Testimony of Wayne Hoffman
Idaho Freedom Foundation Executive Director
Before the Idaho Legislature's Health Care Task Force
October 4, 2011
Mr. Chairman, members of the committee. I’m Wayne Hoffman, executive director of the Idaho Freedom Foundation, a free market public policy education and research non-profit based in Boise.
I'm going to surprise all of you today and announce that the Idaho Freedom Foundation supports the creation of a health insurance exchange. Oh but, a little caveat, it has to be a free market exchange, not one that is set up and operated by the government.
As you can imagine, IFF opposes the creation of a government-run health insurance exchange, be it federal or state.
I know some people have argued, prior to the passage of the health reform law, that state operated exchanges are a good, free-market idea. But I join with my colleagues at state free market think tanks across the country, and national groups such as the Cato Institute, when I tell you that there is no such thing as a government-operated free market entity. It is an oxymoron. It just can’t exist.
Now, for those who supported the creation of a state exchange, like the one that the Heritage Foundation supported, perhaps, perhaps there was a time when it was possible to create such an entity that was devoid of federal rules and regulations, that could be autonomous from federal requirements. But to quote Ed Haislmaier from the Heritage Foundation, that ship has sailed.
Here is what Ed had to say last week: "Initially, while HHS was still deciding how to implement the legislation, a narrow window of opportunity existed for states to pursue a 'pushback' strategy of creating a restricted exchange and requiring it to contract with the state’s Medicaid program and insurance department to perform the eligibility, enrollment, and insurance regulation functions that state lawmakers seek to retain control of. HHS effectively closed that window in its proposed exchange regulations issued in July. In particular, section 155.110, dealing with exchange contracting, specifies in subsection (b) that, 'To the extent that an Exchange establishes such arrangements, the Exchange remains responsible for ensuring that all Federal requirements related to contracted functions are met.'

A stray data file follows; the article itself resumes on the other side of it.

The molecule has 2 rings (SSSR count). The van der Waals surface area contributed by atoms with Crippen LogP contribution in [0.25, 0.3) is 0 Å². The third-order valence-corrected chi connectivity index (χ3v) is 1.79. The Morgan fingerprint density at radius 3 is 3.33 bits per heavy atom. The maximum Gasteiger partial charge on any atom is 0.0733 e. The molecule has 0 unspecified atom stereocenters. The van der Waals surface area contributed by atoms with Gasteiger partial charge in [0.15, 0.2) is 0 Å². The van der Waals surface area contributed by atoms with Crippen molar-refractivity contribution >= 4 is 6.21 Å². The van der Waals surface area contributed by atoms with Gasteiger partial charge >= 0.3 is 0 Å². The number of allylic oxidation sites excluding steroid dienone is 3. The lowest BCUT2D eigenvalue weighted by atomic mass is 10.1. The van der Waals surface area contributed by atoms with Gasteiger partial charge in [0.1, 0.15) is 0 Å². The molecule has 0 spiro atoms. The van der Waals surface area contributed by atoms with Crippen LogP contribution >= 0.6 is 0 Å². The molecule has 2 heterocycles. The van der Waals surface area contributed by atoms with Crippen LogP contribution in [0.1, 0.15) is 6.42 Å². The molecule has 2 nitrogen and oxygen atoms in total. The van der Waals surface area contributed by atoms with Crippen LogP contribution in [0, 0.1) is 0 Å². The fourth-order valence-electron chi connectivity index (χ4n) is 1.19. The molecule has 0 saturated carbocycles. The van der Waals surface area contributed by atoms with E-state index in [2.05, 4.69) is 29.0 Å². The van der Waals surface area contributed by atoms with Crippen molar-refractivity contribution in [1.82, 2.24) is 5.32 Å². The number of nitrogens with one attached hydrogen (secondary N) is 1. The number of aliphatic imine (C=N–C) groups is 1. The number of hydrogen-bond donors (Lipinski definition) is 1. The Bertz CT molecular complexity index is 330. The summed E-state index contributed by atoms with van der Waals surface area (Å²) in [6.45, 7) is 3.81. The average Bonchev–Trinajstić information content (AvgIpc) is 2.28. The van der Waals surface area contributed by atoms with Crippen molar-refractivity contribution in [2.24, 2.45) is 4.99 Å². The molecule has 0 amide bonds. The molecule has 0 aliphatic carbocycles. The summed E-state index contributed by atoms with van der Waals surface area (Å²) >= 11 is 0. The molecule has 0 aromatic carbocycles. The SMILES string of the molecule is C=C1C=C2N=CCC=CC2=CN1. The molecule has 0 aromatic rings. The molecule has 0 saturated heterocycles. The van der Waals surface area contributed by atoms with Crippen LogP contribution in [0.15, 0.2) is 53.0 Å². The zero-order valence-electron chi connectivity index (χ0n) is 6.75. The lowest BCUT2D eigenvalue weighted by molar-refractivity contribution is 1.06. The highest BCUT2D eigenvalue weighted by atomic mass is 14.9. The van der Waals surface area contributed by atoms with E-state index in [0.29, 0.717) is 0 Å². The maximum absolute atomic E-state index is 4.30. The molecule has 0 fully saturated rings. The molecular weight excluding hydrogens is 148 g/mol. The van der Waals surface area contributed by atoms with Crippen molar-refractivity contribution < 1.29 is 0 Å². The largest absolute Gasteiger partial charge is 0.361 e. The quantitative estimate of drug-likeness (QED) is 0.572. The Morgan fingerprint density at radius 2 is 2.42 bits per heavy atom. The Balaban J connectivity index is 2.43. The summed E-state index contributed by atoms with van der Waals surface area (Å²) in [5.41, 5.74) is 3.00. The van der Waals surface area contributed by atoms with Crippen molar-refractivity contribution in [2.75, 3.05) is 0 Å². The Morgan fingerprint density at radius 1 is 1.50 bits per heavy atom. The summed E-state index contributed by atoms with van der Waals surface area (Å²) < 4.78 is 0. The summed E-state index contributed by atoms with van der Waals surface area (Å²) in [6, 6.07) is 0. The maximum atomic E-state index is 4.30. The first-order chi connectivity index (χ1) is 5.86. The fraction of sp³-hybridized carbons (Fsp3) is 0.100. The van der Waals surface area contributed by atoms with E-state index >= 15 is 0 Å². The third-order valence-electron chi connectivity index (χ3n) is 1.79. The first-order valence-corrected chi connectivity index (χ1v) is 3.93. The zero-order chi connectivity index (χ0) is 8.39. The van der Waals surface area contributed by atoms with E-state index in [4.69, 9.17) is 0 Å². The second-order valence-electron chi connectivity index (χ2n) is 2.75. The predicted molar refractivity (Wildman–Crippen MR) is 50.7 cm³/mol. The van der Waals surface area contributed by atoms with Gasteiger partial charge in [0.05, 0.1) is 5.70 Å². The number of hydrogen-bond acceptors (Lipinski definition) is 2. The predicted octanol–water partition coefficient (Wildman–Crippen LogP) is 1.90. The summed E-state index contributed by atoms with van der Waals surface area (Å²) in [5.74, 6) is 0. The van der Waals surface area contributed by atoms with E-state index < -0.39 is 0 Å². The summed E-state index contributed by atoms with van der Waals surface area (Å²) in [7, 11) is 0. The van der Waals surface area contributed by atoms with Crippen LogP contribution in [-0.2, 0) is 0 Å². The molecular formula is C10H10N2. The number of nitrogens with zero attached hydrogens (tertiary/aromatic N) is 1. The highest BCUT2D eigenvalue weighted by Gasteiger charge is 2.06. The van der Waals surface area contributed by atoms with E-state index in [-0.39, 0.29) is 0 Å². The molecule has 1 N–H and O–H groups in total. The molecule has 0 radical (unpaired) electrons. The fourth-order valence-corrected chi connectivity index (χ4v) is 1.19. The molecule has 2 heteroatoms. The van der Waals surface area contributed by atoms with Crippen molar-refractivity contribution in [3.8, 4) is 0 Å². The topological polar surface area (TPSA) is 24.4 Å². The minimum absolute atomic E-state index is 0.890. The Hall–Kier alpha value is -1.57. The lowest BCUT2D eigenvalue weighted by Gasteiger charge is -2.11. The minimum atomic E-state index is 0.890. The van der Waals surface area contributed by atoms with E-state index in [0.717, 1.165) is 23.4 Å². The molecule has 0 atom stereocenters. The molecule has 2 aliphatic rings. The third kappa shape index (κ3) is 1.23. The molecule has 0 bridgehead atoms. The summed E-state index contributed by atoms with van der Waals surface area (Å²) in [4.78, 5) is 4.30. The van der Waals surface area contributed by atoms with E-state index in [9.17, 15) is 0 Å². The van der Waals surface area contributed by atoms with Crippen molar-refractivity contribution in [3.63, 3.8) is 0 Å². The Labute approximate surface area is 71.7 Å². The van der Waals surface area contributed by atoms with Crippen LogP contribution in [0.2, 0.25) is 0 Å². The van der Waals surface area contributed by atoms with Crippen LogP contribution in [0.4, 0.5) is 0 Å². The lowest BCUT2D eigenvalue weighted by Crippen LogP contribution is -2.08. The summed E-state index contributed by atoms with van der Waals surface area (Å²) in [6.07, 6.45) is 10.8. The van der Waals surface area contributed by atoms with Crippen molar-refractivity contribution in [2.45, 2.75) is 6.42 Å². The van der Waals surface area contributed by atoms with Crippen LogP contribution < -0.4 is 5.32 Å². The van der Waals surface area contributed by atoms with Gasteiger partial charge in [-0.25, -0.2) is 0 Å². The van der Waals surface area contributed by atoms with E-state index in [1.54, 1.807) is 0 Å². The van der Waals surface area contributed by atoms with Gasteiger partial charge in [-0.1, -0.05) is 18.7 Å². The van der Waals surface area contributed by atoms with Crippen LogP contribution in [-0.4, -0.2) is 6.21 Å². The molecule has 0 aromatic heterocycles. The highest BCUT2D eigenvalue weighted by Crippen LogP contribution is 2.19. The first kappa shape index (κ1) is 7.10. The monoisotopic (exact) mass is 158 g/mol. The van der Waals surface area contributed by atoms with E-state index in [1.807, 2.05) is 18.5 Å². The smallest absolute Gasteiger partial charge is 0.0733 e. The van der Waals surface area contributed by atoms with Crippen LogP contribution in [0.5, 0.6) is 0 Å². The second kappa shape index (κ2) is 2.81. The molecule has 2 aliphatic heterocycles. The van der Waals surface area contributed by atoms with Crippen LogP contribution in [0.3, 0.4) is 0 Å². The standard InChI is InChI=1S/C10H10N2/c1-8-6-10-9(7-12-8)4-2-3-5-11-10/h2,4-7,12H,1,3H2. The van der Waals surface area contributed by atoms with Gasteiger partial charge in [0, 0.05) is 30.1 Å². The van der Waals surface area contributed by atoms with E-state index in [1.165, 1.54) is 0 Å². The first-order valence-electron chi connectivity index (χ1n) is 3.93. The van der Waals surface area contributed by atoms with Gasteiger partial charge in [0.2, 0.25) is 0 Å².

"The combined effect of these regulations and grant requirements are that a state would have to agree to surrender any last vestiges of meaningful control over how Obamacare is implemented. Thus, a state would now have no more real control over an exchange it set up than over one HHS established."
State or federal: There's no real difference
To be clear, it is my opinion and the opinion of others in the free market community that the state cannot create an exchange that is autonomous and independent from the federal government's regulations. Were Idaho to do so, the federal government would rule the state out of compliance, demand changes, and if those changes don’t occur, the federal government will still step in and operate the exchange itself.
A state exchange created by the Legislature might have the superficial appearance of being “under Idaho control,” but it is still very much a federal beast. At the same time, the creation of an exchange would give the appearance that the Legislature is accepting of the provisions of the federal health reform law. It lends credibility to the law and cements it in place even before the U.S. Supreme Court has had a chance to act on it. Additionally, it is well known that Congress provided funding to help states create the exchanges, but it didn't provide the funding for the federal government to create and operate exchanges. By accepting money for exchanges and putting the exchanges in place, it speeds up the process for implementing the health reform law unnecessarily and further entrenches a new entitlement that this country and this state simply cannot afford.